Antimicrobial Agents and Bacterial Resistance
What Are Antibacterial Agents?
An antimicrobial agent is used to destroy microorganisms or prevent their growth. Antimicrobial medications are grouped based on the microorganisms that they can affect. For instance, antifungal drugs can treat fungi, and antibiotics fight bacteria. Microbicidal are agents that are able to kill microbes, and biostatic can inhibit their growth.
Antimicrobials can be used either for the treatment of infections (therapy) or preventing their occurrence (prophylaxis). Although antibiotics (antibacterials) are often referred to antimicrobials, it is not totally correct because antimicrobials affect different microbes, including bacteria, and antibiotics affect only bacteria.
What Is Bacterial Resistance?
Antimicrobial resistance means the ability of microbes (not only bacteria but also viruses, fungi, etc.) to eliminate the effects of antimicrobial agents. Bacterial resistance is the ability of bacteria to withstand the effects of antibiotics. If bacterial resistance to antimicrobial agents occurs, the infection cannot be treated with the chosen drug. Usually, bacterial resistance is called antibiotic resistance, because antibiotics are those antimicrobial agents that are used for the treatment of infections caused by bacteria.
The development of bacterial resistance and the use of antibiotics are closely tied. Just in several years after antibiotics started to be used widely, it became known that bacteria were able to resist the use of these medications. Moreover, the use of antibacterial has force bacteria to mutate more than usual. Mutating (a genetic change) is a natural process for bacteria, which accelerates under pressure. In simple words, bacteria adapt to new conditions to survive and find a way to eliminate the effects of antibacterials. There are different mechanisms that bacteria use for this purpose, which depends on the types of bacteria, the types of antibacterial agent, and other factors.
Today, scientists from different parts of the world work under antibiotic resistance because forecasts are not really optimistic. According to the research, in several years people will not be able to treat some bacterial infections with antibacterial medication used today.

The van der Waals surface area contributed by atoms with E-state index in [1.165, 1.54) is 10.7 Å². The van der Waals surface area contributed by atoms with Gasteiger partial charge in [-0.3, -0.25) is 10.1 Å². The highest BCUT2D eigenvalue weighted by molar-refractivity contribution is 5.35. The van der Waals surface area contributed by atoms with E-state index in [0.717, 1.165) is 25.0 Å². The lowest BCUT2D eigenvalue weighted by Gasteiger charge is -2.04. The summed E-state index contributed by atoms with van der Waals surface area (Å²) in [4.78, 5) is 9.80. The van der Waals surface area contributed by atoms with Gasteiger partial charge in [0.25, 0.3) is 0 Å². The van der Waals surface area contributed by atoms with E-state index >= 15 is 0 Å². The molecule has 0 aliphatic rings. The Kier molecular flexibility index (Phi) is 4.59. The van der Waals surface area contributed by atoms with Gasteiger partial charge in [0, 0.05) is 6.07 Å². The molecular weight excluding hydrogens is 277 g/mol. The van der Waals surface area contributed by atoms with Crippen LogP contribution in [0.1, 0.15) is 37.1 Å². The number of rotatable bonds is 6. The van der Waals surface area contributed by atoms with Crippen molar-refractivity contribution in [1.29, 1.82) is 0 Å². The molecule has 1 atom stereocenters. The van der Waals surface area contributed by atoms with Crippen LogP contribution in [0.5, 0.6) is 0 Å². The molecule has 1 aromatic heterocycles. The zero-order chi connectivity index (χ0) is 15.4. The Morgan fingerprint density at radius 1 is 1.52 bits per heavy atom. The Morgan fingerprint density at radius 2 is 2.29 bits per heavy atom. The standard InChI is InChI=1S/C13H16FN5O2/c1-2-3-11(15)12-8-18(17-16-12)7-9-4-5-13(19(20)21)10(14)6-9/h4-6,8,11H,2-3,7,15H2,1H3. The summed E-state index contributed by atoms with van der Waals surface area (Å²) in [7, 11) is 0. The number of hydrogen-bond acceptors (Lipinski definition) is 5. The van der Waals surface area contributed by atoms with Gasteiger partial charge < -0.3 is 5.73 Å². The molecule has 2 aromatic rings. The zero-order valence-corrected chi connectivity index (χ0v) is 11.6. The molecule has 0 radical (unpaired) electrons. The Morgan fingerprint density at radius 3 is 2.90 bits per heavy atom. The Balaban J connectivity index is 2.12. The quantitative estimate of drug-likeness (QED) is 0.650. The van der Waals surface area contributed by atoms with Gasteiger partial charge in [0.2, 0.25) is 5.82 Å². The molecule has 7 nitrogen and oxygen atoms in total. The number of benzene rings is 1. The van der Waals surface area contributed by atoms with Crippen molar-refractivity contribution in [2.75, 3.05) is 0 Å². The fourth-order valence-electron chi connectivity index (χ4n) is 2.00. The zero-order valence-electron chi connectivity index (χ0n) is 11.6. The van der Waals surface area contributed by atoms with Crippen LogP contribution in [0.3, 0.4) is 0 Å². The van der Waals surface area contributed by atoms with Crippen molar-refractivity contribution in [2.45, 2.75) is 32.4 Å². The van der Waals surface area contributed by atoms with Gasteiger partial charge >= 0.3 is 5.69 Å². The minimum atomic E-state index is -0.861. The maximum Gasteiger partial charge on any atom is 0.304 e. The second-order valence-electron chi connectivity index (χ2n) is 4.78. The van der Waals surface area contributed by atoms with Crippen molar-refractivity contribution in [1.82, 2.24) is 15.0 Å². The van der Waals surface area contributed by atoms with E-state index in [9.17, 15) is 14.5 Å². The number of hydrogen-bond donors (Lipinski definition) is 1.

What Are the Symptoms of Bacteria Resistance?
So, how it is possible to understand that bacterial resistance occurs? First of all, in case of the resistant to antibiotics, the infection will not be treated. You will experience no or little improvement. Usually, the effects of antibacterials are noticed in several days after starting using them, on condition that the medication works. If the bacterial infection is not fought after finishing the recommended course of the treatment, it may be the symptom of antibiotic resistance.
Another symptom of bacterial resistance is the regular occurrence of the same infection, which means that it was not treated properly in the first place. You should know that antibiotic resistance occurs on condition that you strictly follow the recommendations of your healthcare provider, meaning using the right dosage of the drug and undergoing the full period of treatment.
The Role of Right Diagnose in Treating Bacterial Infections
If antibiotic resistance is suspected, it is important to choose another medication for the treatment. It is very important to determine the causes of infection correctly; otherwise, you will be using antibiotic that will not work to treat infection but will destroy good bacteria in your body, reducing the ability of your organism to protect itself against invaders.
The symptoms of bacterial infections may be confused with symptoms of infections caused by other microbes, for instance, viruses. Unfortunately, today’s medical practice shows lots of cases of misuse of antibiotics, when they are prescribed for the treatment of viral infections.
Certain antibiotics do treat certain bacterial infections, but it is also important to choose the right type of antibiotic. There are different tests that can be used for determining which bacteria cause infections, allowing choosing the right medicine.
Also, there is antibiotic sensitivity testing, which allows determining which antibiotic will work, and which causes antibiotic resistance. The importance of these tests is hard to overestimate, and if you are recommended by your healthcare provider to take them, you should do it. In fact, if you are prescribed with antibacterial agents without going through special tests, you should ask your healthcare provided why he or she decides that you have a bacterial infection and which bacteria exactly has caused it. If the answers are not satisfying and based on “guessing,” you should insist on taking special tests confirming the presence of a bacterial infection and revealing its causes.
How to Prevent Bacterial Resistance
Although bacterial resistance is a global problem, you can do actions to help manage it, including the following:
- Do not use antibiotics if you are not prescribed with them;
- Use antibacterials only as prescribed by your healthcare provider, including using the right dosages and undergoing the treatment as long as it recommended;
- Try to avoid products with calcium and iron when you are undergoing the treatment with antibacterial, because the use of these products may result in poor absorption, which decreases the effects of antibiotics;
- Try to prevent the occurrence of bacterial infections by keeping your immune system strong and following the rules hygiene, such as of washing your hands regularly, using condoms, etc.